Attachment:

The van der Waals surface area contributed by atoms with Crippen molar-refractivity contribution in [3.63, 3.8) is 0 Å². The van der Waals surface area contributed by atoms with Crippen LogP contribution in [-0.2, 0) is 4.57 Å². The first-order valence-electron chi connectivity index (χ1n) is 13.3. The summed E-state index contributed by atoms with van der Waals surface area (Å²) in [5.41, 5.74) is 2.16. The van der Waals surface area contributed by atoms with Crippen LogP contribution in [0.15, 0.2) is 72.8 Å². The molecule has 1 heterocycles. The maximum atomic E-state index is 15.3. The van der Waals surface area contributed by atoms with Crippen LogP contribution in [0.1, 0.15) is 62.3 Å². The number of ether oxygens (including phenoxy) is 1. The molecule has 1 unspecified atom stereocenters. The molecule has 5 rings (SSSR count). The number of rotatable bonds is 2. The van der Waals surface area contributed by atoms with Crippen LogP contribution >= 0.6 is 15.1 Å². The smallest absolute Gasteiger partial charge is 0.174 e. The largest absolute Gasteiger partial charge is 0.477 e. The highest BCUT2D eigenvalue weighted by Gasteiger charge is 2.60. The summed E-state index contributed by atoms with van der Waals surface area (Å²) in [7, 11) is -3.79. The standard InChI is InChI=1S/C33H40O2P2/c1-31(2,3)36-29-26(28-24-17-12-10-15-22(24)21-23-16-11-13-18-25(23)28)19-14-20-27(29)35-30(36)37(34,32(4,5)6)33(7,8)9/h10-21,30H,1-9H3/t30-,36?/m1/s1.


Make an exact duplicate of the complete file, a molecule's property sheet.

The van der Waals surface area contributed by atoms with Crippen molar-refractivity contribution in [3.63, 3.8) is 0 Å². The van der Waals surface area contributed by atoms with Crippen LogP contribution in [-0.2, 0) is 4.57 Å². The first-order valence-electron chi connectivity index (χ1n) is 13.3. The summed E-state index contributed by atoms with van der Waals surface area (Å²) in [5.41, 5.74) is 2.16. The van der Waals surface area contributed by atoms with Crippen LogP contribution in [0.15, 0.2) is 72.8 Å². The molecule has 1 heterocycles. The maximum atomic E-state index is 15.3. The van der Waals surface area contributed by atoms with Crippen LogP contribution in [0.1, 0.15) is 62.3 Å². The number of ether oxygens (including phenoxy) is 1. The molecule has 1 unspecified atom stereocenters. The molecule has 5 rings (SSSR count). The number of rotatable bonds is 2. The van der Waals surface area contributed by atoms with Crippen LogP contribution >= 0.6 is 15.1 Å². The smallest absolute Gasteiger partial charge is 0.174 e. The largest absolute Gasteiger partial charge is 0.477 e. The highest BCUT2D eigenvalue weighted by Gasteiger charge is 2.60. The summed E-state index contributed by atoms with van der Waals surface area (Å²) in [7, 11) is -3.79. The standard InChI is InChI=1S/C33H40O2P2/c1-31(2,3)36-29-26(28-24-17-12-10-15-22(24)21-23-16-11-13-18-25(23)28)19-14-20-27(29)35-30(36)37(34,32(4,5)6)33(7,8)9/h10-21,30H,1-9H3/t30-,36?/m1/s1.